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Autobiography of Countess Tolstoy
written by "Tolstoy, Sophie Andreevna"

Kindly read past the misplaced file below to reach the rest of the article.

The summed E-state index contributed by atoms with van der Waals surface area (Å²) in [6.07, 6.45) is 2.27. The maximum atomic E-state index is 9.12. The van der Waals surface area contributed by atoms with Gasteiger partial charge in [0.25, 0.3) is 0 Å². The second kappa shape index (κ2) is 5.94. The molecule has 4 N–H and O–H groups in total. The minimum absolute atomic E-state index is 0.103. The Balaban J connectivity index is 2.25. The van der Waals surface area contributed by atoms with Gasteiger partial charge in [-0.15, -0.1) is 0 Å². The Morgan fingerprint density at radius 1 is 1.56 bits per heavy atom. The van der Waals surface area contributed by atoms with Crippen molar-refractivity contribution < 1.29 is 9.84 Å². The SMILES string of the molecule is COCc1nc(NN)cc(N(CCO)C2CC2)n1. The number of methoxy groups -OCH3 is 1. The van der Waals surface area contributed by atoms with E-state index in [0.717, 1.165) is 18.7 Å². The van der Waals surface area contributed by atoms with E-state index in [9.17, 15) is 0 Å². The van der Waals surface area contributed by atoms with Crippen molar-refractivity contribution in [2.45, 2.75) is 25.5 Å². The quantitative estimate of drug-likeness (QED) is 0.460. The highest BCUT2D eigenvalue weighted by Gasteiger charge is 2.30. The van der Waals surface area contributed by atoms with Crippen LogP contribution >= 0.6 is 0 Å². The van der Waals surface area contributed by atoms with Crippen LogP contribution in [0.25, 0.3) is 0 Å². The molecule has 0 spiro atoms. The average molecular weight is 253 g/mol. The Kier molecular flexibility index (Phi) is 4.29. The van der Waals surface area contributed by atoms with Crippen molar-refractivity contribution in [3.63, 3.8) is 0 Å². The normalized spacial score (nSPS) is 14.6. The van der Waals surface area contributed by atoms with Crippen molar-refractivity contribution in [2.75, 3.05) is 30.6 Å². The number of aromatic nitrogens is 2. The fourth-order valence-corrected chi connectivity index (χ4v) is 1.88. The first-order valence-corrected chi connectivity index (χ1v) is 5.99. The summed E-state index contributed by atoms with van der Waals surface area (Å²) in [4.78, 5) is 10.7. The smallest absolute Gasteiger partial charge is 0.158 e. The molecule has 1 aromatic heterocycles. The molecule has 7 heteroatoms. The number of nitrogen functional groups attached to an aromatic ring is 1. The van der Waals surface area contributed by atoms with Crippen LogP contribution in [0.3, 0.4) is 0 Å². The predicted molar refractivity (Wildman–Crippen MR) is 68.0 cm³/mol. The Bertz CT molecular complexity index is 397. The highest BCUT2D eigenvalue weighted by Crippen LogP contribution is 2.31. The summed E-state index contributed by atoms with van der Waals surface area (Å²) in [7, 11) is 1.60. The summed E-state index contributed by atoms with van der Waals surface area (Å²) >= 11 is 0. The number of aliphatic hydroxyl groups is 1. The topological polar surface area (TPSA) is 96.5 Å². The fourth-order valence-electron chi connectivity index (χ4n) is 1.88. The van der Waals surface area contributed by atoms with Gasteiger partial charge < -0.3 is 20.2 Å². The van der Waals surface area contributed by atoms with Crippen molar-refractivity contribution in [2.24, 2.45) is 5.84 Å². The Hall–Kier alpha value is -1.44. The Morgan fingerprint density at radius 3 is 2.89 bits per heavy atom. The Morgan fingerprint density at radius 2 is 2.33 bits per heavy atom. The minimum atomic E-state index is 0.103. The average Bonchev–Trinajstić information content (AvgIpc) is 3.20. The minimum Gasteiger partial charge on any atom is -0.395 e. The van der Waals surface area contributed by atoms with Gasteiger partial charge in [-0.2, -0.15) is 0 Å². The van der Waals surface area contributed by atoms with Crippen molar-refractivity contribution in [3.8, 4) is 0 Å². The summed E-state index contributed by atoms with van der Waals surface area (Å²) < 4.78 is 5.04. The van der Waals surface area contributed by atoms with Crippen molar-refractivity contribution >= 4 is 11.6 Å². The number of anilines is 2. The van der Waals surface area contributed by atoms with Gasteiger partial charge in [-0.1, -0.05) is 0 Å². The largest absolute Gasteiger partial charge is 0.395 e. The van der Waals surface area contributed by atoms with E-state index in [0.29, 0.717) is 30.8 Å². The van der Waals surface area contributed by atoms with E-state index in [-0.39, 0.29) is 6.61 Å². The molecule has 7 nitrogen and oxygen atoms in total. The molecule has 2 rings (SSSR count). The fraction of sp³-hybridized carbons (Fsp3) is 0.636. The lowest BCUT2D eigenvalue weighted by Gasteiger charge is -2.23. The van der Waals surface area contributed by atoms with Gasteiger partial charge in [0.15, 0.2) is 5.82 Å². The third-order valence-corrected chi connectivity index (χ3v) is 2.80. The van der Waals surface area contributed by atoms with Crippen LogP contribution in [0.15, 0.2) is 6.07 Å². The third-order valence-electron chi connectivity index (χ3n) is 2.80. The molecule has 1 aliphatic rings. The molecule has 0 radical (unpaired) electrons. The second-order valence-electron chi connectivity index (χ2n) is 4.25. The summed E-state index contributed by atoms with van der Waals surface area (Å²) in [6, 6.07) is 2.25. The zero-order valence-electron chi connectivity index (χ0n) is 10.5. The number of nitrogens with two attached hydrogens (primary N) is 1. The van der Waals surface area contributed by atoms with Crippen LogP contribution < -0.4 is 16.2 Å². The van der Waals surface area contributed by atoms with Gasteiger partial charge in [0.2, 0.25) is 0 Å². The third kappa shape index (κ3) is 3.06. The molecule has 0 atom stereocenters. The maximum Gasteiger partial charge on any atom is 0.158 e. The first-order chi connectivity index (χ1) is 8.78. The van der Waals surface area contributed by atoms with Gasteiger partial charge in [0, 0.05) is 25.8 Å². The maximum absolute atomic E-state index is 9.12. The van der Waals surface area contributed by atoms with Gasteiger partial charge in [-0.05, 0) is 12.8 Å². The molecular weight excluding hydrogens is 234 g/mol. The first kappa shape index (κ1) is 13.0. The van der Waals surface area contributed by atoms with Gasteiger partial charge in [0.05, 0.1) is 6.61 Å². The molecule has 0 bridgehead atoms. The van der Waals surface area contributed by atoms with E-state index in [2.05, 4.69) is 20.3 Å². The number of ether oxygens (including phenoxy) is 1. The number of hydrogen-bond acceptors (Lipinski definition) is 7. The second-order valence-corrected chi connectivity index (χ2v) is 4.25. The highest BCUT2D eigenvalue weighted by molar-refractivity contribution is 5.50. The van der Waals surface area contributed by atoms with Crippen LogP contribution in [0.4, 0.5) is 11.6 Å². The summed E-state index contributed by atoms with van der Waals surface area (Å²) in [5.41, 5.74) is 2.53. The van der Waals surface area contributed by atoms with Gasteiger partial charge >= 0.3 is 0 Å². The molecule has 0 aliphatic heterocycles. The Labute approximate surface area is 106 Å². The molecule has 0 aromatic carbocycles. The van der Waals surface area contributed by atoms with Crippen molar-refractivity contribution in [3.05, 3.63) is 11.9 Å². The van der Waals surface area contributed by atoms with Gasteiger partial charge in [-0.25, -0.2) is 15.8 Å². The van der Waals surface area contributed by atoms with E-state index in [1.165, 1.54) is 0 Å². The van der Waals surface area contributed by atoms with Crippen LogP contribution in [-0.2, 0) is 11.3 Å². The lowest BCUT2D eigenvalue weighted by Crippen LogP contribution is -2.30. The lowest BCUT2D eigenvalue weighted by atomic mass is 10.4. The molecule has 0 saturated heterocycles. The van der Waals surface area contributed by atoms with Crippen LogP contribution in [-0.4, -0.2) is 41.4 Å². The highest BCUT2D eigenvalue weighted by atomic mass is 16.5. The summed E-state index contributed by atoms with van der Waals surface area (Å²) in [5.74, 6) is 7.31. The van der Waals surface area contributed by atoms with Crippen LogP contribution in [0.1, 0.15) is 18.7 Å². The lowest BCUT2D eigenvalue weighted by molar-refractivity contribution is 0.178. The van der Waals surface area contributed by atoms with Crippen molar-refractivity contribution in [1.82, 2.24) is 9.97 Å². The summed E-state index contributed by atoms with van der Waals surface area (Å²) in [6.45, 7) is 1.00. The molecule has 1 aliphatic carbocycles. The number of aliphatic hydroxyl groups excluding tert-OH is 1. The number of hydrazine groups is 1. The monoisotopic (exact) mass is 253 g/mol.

...ourite, extraordinarily like his father, a clever, sensitive child, not long for this earth, as people say of such children. This was the greatest sorrow of my life, and for long I could find neither peace nor comfort.{58} At first I spent whole days in churches and cathedrals; I also prayed at home and walked in my garden, where I remembered the dear little slim figure of my boy. "Where are you, where are you, Vanichka?" I used often to cry, not believing in my loss. At last, after having spent nine hours one day in the Archangel Cathedral—it was a fast-day—I was walking home and got soaked in a violent storm of rain. I became very ill and my life was despaired of, but on Easter night at the ringing of the bells I came to myself and rentered upon my sorrowful existence. Everybody about me, and particularly my husband and two eldest daughters, looked after me with extraordinary goodness and tenderness. This gladdened and comforted me. In the spring my sister, T. A. Kuzminskii, arrived and took me off with her to Kiev, and that disposed me still more to religion and made a strong impression on me.[K] My depression and loss of interest in everything continued during the summer, and it was only by chance and quite unexpectedly that my state of mind was changed—by music. That summer there was staying with us a well-known composer and superb pianist.{59} In the evenings he used to play chess with Leo Nikolaevich, and afterwards, at the request of all of us, he often played the piano. Listening to the wonderful music of Beethoven, Mozart, Chopin, and others, superbly executed, I forgot for a time my sharp sorrow, and I used morbidly to look forward to the evening, when I should again hear that wonderful music. Thus the summer passed, and in the autumn I engaged a music mistress and, at the age of fifty-two, began again to practise and learn to play. As time went on, I made little progress. But I went to...

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